Chapter 5, Empower Your Students

Chapter 5, Empower Your Students

The reason I am a teacher stems back from my early roots in elementary school. I loved my teachers! I loved walking into school every morning and being greeted by the friendly faces of Mrs. Ashbrook, Mrs. Dobil, Mrs. Damweber, Ms. Schneck, Mrs. Gall, and Mrs. Madis. I loved the community that these teachers established, and more than anything, loved the school-family I felt part of within in the vibrant, colorful classroom. I am a teacher because I realized that there was no other job for me, other than giving back that same joy and love to kids. When I read chapter 5, I truly felt connected to the empowerment of students. My ultimate goal every day, every year, is to show up my authentic self, and to be seen. I love serving as a role model for my students both in the classroom and in the community, and more than anything I love getting to know my students as learners, and also their families and backgrounds.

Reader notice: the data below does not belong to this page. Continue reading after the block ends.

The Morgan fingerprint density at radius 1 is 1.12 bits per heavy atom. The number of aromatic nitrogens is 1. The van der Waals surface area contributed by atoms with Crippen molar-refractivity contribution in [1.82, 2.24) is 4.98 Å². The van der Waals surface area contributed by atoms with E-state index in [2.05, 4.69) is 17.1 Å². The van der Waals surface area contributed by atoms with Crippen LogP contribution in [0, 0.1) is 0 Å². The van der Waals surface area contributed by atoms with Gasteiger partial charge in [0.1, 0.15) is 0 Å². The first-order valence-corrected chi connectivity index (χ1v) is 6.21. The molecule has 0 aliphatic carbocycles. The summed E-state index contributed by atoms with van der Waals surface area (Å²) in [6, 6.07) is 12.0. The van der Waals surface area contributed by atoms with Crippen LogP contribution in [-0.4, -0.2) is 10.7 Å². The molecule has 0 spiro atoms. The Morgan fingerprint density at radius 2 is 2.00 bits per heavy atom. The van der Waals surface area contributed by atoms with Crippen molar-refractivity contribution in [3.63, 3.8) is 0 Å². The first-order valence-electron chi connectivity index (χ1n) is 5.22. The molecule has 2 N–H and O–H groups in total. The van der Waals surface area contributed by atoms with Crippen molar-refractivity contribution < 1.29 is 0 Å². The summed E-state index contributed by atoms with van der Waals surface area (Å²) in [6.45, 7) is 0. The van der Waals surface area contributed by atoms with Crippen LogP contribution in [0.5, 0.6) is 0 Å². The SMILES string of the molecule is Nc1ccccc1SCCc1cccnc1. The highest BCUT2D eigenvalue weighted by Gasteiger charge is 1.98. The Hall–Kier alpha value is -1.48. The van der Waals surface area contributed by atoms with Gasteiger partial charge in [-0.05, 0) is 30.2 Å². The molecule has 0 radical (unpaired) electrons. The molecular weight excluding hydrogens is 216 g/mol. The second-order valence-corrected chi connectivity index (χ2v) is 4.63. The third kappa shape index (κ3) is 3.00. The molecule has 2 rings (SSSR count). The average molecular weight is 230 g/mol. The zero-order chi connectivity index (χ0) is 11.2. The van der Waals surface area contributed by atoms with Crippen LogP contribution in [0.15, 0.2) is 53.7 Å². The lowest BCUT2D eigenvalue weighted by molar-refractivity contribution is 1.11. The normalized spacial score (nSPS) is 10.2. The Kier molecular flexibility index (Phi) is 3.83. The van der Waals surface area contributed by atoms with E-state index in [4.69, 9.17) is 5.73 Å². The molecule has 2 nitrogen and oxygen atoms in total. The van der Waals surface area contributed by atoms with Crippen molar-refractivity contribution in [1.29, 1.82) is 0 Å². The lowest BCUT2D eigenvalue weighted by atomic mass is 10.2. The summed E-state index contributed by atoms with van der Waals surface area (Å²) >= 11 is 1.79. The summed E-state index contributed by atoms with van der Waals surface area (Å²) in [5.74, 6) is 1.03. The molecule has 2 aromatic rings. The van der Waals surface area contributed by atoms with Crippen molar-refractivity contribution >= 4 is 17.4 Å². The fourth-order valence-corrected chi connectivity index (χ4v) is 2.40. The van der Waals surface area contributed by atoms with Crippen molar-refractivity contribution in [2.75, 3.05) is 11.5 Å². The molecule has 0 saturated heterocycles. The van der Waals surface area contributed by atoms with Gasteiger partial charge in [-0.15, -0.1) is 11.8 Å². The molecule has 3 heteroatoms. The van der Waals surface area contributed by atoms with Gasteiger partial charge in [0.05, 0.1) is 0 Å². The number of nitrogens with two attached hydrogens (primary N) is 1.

As Meenoo Rami says, “Our legacy lasts a long time in children’s lives.” I couldn’t agree more! When I found out I got a job teaching fourth grade, I was thrilled, but the words “fourth grade” made me nervous. It wasn’t because of the age of the kids, or the curriculum, but it was because out of all my elementary days fourth grade was my LEAST favorite. My fourth grade teacher was the only one that I didn’t feel connected to, so my prior experience of fourth grade was a bit less than incredible. Luckily, I overcame this fear quickly, and realized that the grade I teach really doesn’t matter. The type of teacher I would become is a culmination of all my experience, all my super teachers, my great role-models, and my desires to show up in a big way to my students. I often remind myself that my legacy will last a long time.